Despite a sobering level of concern among blacks about the U.S. economy — 94 percent of African Americans reported believing the nation is heading in the wrong direction, up from 71 percent last year — nearly eight in 10 (78 percent) said they believe the dream is within reach, slightly ahead of the overall U.S. population (74 percent).
The study also found an 8-percent increase in the number of blacks who reported they have already achieved the dream, generally defined as financial security and having a family. African Americans, however, are more likely than others to include in their definition of the American dream a comfortable retirement (45 percent to 35 percent) and successful career (39 percent to 27 percent).
“Even as the U.S. economy slows, African Americans aren’t willing to have their dreams disrupted,” said Tunde Ogunlana, a MetLife financial advisor. “Over the past year, more African Americans [say they] believe they have achieved the American dream. At the same time, I see my clients who are still trying to achieve the dream forging ahead with hard work and self-reliance.”
Among the study’s other findings:
• Ninety-six percent of African Americans say they believe Americans are working as hard as or harder than ever just to get by, but less than half (48 percent) reported working harder than their parents to achieve the dream.
• Sixty-four percent of blacks expressed concern about their ability to rely on the government for their financial security and the availability of programs like Social Security and affordable health care for future generations.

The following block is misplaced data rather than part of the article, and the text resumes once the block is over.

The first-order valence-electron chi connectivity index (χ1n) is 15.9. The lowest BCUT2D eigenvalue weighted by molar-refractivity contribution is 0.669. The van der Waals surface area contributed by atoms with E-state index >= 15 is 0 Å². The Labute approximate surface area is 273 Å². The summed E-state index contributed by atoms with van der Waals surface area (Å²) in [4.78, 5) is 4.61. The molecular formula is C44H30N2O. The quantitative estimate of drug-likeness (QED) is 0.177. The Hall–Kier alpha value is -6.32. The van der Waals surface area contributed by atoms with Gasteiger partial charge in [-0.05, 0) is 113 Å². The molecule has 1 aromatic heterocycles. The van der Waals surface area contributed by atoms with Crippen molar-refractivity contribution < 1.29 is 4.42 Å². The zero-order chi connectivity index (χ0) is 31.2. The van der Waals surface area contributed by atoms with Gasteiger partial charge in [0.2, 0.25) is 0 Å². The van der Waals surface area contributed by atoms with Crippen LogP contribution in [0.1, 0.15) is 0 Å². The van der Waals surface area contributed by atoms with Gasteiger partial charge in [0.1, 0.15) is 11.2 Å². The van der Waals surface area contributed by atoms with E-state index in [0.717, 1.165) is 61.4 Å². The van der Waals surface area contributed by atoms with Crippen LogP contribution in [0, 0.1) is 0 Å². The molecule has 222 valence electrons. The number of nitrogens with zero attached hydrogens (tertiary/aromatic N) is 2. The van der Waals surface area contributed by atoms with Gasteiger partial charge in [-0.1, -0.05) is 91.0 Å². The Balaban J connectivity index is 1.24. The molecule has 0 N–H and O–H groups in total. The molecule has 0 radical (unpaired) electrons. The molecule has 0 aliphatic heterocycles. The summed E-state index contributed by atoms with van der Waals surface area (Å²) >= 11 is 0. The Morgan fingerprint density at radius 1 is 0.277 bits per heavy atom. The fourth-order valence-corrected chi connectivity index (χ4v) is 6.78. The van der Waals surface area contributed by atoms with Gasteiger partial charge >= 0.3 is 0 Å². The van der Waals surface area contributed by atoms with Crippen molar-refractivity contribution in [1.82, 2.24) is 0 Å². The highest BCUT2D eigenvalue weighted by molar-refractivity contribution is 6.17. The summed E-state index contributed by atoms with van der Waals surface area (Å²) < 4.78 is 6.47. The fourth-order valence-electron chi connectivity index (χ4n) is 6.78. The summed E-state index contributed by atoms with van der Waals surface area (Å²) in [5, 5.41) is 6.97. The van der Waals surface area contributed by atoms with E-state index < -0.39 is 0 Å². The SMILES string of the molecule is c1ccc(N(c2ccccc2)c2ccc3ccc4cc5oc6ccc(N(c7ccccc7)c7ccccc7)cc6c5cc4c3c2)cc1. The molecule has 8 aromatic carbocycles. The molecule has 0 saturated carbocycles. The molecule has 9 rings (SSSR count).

• Just over six in 10 (61 percent) of African Americans expect their personal financial situation to be better in the future.
The study is based on 800 online surveys conducted in January 2008 among the general U.S. population, including 124 African Americans.
3 Mass. doctors highlight Black Enterprise report on changing face of medicine
Three Massachusetts doctors were among the skilled medical professionals spotlighted in the May issue of Black Enterprise, which contains the magazine’s 2008 “America’s Leading Doctors” report on the best and brightest in medicine.
The report magazine names 140 physicians responsible for saving millions of lives through the revolutionary treatment of diseases, many of whom are responsible for major medical breakthroughs and have participated in creating drugs that have improved patients’ quality of life.
The three doctors are: Edgar L. Milford, M.D., associate professor of medicine at Harvard Medical School and director of the Tissue Typing Laboratory in the Renal Division of Brigham and Women’s Hospital; Emery N. Brown, M.D., Ph.D., professor of computational neuroscience, health sciences and technology in the department of brain and cognitive sciences at Massachusetts General Hospital and professor of anesthesia at Harvard Medical School; and Levi Garraway, M.D., Ph.D., a physician-scientist in the Center for Cancer Genome Discovery at Dana-Farber Cancer Institute and assistant professor of medicine at Harvard Medical School.
The Black Enterprise report comes at a time when blacks must contend with not only a gap in the quality of available health care, but also a stagnant number of black doctors entering the nation’s medical field. While African Americans make up 13.4 percent of the total U.S. population, only 5.6 percent of all U.S. physicians and surgeons are black, according to the magazine. Even fewer are in positions of power and leadership, with under a dozen serving as chairs of departments at the nation’s medical schools.
“The exceptional black physicians we highlight uniquely understand the medical issues that confront African Americans,” said Black Enterprise Founder and Publisher Earl G. Graves Sr. “Their expertise makes them an essential part of the solution to the health care crisis facing black Americans and our entire nation.”